The concept for this rest stop plays upon the vulnerability and exposure of the body to the land. Originally incorporating outdoor baths, the scheme uses the extreme climatic conditions of the desert to create a sweet spot between the visitor and the vastness.
As the snow blankets the land, the steam rises above the horizon; a refreshing soak awaits in the distance.
From the program:
341 logarithmically decreasing spaced poles form a straight line in space intersecting the curvature of the sight, which is a water-leveled surface where objects go over the horizon between 2.9 and 3.2 miles depending upon your height above the surface of the earth. A passive audience of continuous traffic engages the art piece at high speed and in a span of 20-40 minutes more readily experiences the curvature of the earth and perhaps a greater awareness of our planet and our selves.
This self-contained, off-grid rest stop collects power from the 6,000-8500 vehicles that experience the land art installation each year, and is supplemented by the onsite the photovoltaic array. The excavated clay, sand, and gypsum from the parking is repurposed as floor and wall material for the buildings. As a concrete landscape, it contributes to the retention of heat in the winter, evaporative cooling in the summer, distribution of utilities, greywater collection, and experience of the desert’s edge, texture, and extent.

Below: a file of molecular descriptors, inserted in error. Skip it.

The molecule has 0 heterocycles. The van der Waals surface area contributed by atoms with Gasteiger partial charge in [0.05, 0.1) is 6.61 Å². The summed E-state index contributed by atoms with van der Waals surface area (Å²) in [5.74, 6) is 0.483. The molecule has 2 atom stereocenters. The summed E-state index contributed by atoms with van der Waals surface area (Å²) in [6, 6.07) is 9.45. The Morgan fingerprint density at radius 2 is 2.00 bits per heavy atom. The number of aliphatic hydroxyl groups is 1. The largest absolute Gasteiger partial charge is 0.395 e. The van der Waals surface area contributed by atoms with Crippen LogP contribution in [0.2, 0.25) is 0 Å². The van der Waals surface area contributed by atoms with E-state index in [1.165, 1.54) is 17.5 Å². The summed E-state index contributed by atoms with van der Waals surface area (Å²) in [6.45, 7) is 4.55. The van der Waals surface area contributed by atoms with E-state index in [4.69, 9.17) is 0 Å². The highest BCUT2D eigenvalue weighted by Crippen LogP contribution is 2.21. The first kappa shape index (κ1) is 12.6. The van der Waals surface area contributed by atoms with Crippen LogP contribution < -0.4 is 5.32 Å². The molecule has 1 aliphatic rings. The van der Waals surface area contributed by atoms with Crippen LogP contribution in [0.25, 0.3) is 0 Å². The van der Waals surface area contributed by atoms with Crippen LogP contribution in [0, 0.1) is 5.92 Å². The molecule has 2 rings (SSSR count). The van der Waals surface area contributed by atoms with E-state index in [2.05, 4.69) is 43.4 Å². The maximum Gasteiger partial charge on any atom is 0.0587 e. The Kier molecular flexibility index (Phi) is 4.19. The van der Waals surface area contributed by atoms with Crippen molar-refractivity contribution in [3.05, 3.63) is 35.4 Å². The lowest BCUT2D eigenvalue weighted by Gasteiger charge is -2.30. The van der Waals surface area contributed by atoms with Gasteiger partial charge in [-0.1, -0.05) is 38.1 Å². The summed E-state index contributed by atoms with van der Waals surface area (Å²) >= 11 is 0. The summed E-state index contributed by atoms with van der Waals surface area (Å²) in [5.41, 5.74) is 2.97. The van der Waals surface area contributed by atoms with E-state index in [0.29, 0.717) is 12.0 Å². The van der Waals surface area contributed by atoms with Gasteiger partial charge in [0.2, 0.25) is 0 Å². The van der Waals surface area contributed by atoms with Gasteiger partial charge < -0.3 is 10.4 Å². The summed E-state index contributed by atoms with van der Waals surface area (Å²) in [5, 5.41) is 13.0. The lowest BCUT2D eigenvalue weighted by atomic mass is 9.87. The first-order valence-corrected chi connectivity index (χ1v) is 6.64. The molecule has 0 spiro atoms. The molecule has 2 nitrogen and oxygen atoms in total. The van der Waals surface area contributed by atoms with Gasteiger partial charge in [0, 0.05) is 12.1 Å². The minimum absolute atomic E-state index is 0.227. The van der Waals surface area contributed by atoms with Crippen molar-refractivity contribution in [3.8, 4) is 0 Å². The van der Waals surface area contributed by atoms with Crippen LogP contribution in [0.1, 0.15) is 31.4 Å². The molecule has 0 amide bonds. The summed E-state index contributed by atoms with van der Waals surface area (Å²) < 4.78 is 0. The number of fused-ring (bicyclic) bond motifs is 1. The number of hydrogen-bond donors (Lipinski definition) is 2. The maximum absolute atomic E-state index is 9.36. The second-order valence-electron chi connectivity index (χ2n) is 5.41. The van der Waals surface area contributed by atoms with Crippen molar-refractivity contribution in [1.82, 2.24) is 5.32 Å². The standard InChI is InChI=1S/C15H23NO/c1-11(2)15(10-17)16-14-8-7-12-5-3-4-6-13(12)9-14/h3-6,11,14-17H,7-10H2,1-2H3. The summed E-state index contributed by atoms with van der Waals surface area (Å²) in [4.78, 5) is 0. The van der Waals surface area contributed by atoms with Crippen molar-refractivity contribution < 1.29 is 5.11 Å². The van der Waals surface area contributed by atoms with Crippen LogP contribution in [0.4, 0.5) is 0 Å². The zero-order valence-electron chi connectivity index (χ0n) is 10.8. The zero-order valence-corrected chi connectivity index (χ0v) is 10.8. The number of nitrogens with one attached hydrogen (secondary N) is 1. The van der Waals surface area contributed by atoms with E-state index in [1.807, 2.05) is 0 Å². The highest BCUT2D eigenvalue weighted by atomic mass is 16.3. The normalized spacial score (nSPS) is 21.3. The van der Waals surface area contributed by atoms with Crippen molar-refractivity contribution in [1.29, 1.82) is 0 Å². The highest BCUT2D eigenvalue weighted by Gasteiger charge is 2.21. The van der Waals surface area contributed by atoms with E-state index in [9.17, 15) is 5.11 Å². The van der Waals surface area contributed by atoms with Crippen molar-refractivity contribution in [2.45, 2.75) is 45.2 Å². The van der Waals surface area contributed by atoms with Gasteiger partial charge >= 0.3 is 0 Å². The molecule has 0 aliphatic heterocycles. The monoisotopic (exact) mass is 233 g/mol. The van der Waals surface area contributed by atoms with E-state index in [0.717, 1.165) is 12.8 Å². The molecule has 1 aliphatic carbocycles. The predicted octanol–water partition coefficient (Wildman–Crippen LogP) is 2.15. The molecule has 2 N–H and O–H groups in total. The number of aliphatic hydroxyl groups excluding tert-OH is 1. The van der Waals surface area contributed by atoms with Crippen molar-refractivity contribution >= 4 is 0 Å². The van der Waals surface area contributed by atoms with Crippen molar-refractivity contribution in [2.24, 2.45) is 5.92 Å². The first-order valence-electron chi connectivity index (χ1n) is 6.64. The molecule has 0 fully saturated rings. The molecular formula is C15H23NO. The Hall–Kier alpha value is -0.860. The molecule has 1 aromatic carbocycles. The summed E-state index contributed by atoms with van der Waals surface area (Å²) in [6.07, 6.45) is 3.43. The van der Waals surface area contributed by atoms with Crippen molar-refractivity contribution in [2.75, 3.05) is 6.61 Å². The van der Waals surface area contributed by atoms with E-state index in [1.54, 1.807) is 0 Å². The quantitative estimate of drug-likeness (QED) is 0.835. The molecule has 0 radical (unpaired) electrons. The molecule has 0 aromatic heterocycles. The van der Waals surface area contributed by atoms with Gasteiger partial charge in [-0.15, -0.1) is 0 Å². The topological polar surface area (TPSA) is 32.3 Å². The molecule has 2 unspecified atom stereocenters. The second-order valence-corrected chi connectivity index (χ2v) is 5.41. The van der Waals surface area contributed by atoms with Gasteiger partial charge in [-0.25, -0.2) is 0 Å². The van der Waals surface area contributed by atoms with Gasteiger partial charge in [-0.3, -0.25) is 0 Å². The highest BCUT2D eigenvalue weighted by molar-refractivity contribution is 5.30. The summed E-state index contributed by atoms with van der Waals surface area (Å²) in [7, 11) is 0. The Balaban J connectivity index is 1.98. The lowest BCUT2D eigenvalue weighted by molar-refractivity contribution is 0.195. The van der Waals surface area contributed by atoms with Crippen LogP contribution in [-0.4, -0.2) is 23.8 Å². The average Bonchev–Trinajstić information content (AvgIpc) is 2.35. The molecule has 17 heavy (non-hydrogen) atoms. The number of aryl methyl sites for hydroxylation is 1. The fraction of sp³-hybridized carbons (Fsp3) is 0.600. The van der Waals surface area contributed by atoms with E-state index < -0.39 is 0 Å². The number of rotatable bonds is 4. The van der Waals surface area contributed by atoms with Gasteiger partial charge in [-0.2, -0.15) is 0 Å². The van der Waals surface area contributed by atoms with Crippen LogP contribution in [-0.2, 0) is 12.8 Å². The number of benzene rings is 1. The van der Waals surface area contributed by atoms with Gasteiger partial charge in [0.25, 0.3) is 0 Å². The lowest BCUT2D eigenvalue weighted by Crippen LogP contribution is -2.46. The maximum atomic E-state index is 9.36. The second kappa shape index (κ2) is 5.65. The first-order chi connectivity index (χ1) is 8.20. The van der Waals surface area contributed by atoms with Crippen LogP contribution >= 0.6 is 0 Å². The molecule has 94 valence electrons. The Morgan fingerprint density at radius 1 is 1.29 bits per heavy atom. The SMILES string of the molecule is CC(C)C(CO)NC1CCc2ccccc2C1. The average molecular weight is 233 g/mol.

Realistically, concerns regarding water retention, heat loss, and cultural obstacles reined in the design to offer one private bath in one of the lodgings. In the winter, heat retention is managed by a geo-thermal heat which pumps water at a constant temperature through the thermal mass of the concrete floors and walls. Low traffic spaces which may not be continually occupied, such as the lodgings, are independently conditioned to reduce the overall energy demand. In the summer, saltwater brine from just inches below the desert surface, can be used for evaporative cooling in the concrete landscape, leaving natural efflorescent designs. At certain times of the year, such as the spring runoff from the Silver Island Mountains, the crease of built form becomes a cool, shaded playscape.
This project was created for the 2011 Lyceum Land Art Installation Competition
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